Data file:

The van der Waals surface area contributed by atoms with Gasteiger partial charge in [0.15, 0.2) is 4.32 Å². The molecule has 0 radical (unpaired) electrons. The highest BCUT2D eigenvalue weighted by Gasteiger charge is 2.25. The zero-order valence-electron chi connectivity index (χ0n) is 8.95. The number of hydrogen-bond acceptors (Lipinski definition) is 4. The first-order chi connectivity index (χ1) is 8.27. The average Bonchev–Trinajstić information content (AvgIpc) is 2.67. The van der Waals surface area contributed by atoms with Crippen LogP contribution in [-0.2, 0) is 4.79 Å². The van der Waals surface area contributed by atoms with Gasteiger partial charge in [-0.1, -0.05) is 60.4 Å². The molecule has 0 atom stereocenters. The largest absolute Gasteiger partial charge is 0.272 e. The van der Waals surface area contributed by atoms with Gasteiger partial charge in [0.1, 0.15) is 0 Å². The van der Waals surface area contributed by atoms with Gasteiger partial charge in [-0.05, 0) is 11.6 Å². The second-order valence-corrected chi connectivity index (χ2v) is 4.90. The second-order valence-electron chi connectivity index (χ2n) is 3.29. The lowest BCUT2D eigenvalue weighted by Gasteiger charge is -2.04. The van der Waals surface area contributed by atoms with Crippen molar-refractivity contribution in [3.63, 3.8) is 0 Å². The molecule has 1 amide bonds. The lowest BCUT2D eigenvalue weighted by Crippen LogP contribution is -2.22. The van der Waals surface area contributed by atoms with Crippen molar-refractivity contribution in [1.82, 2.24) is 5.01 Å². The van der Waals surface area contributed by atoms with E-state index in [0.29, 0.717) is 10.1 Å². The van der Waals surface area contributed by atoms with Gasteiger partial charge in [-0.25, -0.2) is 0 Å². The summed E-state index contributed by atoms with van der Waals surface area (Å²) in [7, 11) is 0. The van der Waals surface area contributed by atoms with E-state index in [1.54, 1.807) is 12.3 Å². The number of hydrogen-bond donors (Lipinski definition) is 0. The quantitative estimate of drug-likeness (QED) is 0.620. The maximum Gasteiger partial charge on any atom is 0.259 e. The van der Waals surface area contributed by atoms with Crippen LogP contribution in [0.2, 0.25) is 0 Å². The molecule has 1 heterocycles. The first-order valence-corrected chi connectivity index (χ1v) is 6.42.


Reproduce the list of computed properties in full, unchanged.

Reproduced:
The van der Waals surface area contributed by atoms with Gasteiger partial charge in [0.15, 0.2) is 4.32 Å². The molecule has 0 radical (unpaired) electrons. The highest BCUT2D eigenvalue weighted by Gasteiger charge is 2.25. The zero-order valence-electron chi connectivity index (χ0n) is 8.95. The number of hydrogen-bond acceptors (Lipinski definition) is 4. The first-order chi connectivity index (χ1) is 8.27. The average Bonchev–Trinajstić information content (AvgIpc) is 2.67. The van der Waals surface area contributed by atoms with Crippen LogP contribution in [-0.2, 0) is 4.79 Å². The van der Waals surface area contributed by atoms with Gasteiger partial charge in [-0.1, -0.05) is 60.4 Å². The molecule has 0 atom stereocenters. The largest absolute Gasteiger partial charge is 0.272 e. The van der Waals surface area contributed by atoms with Gasteiger partial charge in [0.1, 0.15) is 0 Å². The van der Waals surface area contributed by atoms with Gasteiger partial charge in [-0.05, 0) is 11.6 Å². The second-order valence-corrected chi connectivity index (χ2v) is 4.90. The second-order valence-electron chi connectivity index (χ2n) is 3.29. The lowest BCUT2D eigenvalue weighted by Gasteiger charge is -2.04. The van der Waals surface area contributed by atoms with Crippen molar-refractivity contribution in [3.63, 3.8) is 0 Å². The molecule has 1 amide bonds. The lowest BCUT2D eigenvalue weighted by Crippen LogP contribution is -2.22. The van der Waals surface area contributed by atoms with Crippen molar-refractivity contribution in [1.82, 2.24) is 5.01 Å². The van der Waals surface area contributed by atoms with E-state index in [0.29, 0.717) is 10.1 Å². The van der Waals surface area contributed by atoms with Gasteiger partial charge in [-0.25, -0.2) is 0 Å². The summed E-state index contributed by atoms with van der Waals surface area (Å²) in [7, 11) is 0. The van der Waals surface area contributed by atoms with E-state index in [1.54, 1.807) is 12.3 Å². The number of hydrogen-bond donors (Lipinski definition) is 0. The quantitative estimate of drug-likeness (QED) is 0.620. The maximum Gasteiger partial charge on any atom is 0.259 e. The van der Waals surface area contributed by atoms with Crippen LogP contribution in [0.2, 0.25) is 0 Å². The molecule has 1 heterocycles. The first-order valence-corrected chi connectivity index (χ1v) is 6.42.